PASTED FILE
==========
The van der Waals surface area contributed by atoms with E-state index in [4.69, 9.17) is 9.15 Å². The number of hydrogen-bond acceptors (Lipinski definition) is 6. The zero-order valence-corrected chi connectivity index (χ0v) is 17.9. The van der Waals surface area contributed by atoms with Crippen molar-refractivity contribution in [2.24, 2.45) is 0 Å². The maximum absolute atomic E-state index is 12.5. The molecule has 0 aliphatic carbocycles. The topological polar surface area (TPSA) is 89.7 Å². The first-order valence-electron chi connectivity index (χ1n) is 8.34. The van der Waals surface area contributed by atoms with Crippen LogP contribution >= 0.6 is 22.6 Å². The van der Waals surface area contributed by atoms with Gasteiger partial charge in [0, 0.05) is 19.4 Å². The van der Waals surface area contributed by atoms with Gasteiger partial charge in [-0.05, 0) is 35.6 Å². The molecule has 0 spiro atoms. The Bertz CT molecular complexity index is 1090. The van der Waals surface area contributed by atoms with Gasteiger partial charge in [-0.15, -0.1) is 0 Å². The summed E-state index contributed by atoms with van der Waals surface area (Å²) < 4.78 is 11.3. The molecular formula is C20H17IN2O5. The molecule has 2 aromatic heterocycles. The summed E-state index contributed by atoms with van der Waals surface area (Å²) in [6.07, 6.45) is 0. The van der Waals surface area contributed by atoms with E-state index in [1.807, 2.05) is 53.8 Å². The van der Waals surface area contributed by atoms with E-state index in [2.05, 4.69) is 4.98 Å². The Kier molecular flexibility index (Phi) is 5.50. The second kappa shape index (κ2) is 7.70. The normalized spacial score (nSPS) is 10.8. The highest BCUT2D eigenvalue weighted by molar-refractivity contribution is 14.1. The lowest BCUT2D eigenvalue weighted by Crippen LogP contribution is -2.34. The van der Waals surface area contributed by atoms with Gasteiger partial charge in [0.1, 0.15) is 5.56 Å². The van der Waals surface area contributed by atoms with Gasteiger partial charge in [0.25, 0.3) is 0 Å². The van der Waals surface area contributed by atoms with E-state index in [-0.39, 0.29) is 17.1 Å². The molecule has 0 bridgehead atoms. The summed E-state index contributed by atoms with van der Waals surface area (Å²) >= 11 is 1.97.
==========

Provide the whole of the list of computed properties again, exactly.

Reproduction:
The van der Waals surface area contributed by atoms with E-state index in [4.69, 9.17) is 9.15 Å². The number of hydrogen-bond acceptors (Lipinski definition) is 6. The zero-order valence-corrected chi connectivity index (χ0v) is 17.9. The van der Waals surface area contributed by atoms with Crippen molar-refractivity contribution in [2.24, 2.45) is 0 Å². The maximum absolute atomic E-state index is 12.5. The molecule has 0 aliphatic carbocycles. The topological polar surface area (TPSA) is 89.7 Å². The first-order valence-electron chi connectivity index (χ1n) is 8.34. The van der Waals surface area contributed by atoms with Crippen LogP contribution >= 0.6 is 22.6 Å². The van der Waals surface area contributed by atoms with Gasteiger partial charge in [0, 0.05) is 19.4 Å². The van der Waals surface area contributed by atoms with Gasteiger partial charge in [-0.05, 0) is 35.6 Å². The molecule has 0 spiro atoms. The Bertz CT molecular complexity index is 1090. The van der Waals surface area contributed by atoms with Gasteiger partial charge in [-0.15, -0.1) is 0 Å². The summed E-state index contributed by atoms with van der Waals surface area (Å²) < 4.78 is 11.3. The molecular formula is C20H17IN2O5. The molecule has 2 aromatic heterocycles. The summed E-state index contributed by atoms with van der Waals surface area (Å²) in [6.07, 6.45) is 0. The van der Waals surface area contributed by atoms with E-state index in [1.807, 2.05) is 53.8 Å². The van der Waals surface area contributed by atoms with E-state index in [2.05, 4.69) is 4.98 Å². The Kier molecular flexibility index (Phi) is 5.50. The second kappa shape index (κ2) is 7.70. The normalized spacial score (nSPS) is 10.8. The highest BCUT2D eigenvalue weighted by molar-refractivity contribution is 14.1. The lowest BCUT2D eigenvalue weighted by Crippen LogP contribution is -2.34. The van der Waals surface area contributed by atoms with Gasteiger partial charge in [0.1, 0.15) is 5.56 Å². The van der Waals surface area contributed by atoms with Gasteiger partial charge in [0.25, 0.3) is 0 Å². The van der Waals surface area contributed by atoms with E-state index in [-0.39, 0.29) is 17.1 Å². The molecule has 0 bridgehead atoms. The summed E-state index contributed by atoms with van der Waals surface area (Å²) >= 11 is 1.97.